George Zimmerman Living an Armed Life

Wearing a bulletproof vest and living in hotels, George Zimmerman took time out from his armed life on the move to sign autographs over the weekend at an Orlando gun shop.

Zimmerman told WOFL-TV that even inside a "secure" gun store among 200 supporters, he was still concerned about his safety in light of being acquitted in 2013 of murdering Trayvon Martin.

"I always stay cognizant of the fact that there are threats," he said Saturday at the Arms Room. "The concept of being able to pay them back for what they did for me and seeing my supporters face to face was something I just couldn't pass up."

"I walk around armed; I walk around with a bulletproof vest," he added. "It's not so much for my safety as it is so much for those around me."

He doesn't understand why many people are still angry at him.

"But I'm willing to talk to everyone and try and answer their concerns or questions, and (have) them realize there's no need to be angry," Zimmerman said.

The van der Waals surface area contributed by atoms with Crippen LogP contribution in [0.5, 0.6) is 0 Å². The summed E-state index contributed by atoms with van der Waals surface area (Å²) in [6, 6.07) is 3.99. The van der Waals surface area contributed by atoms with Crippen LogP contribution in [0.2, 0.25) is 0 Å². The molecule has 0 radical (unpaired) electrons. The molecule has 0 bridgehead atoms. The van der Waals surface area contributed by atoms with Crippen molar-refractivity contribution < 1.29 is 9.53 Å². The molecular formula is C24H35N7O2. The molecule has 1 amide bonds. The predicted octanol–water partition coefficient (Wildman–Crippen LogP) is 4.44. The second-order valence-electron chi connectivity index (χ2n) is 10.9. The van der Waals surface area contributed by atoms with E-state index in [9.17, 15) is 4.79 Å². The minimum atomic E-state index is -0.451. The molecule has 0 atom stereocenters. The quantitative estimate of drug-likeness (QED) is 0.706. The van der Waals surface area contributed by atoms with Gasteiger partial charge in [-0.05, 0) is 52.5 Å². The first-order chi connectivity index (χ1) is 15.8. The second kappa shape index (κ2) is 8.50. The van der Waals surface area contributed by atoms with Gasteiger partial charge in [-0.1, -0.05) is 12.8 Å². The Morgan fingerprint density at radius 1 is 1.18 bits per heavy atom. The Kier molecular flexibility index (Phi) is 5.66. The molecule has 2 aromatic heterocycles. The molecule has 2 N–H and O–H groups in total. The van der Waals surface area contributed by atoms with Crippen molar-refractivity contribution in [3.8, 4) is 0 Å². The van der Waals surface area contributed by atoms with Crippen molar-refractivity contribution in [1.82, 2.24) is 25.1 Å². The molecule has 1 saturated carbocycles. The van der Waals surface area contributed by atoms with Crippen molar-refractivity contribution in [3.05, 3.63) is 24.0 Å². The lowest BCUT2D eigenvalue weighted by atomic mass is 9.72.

Because the U.S. Justice Department is investigating Trayvon's death, he wouldn't talk about the February 2012 killing of the teen, which he said was self-defense under Florida's "stand your ground" law. He also wouldn't discuss recent traffic stops, his pending divorce or domestic troubles with a former girlfriend with whom he last lived.

Zimmerman did say he has no permanent home, shuttling from hotel to hotel, and has received treatment for post-traumatic stress disorder.

Monday in Tallahassee, hundreds marched to the state Capitol to call for the repeal of the 2005 stand-your-ground law.

"It's a flawed law," said Al Sharpton, who was joined by the parents of Trayvon and Jordan Davis, another unarmed black 17-year-old shot dead by a white man. "Because you don't need an actual threat. All you've got to do is believe a threat and you can use deadly force."


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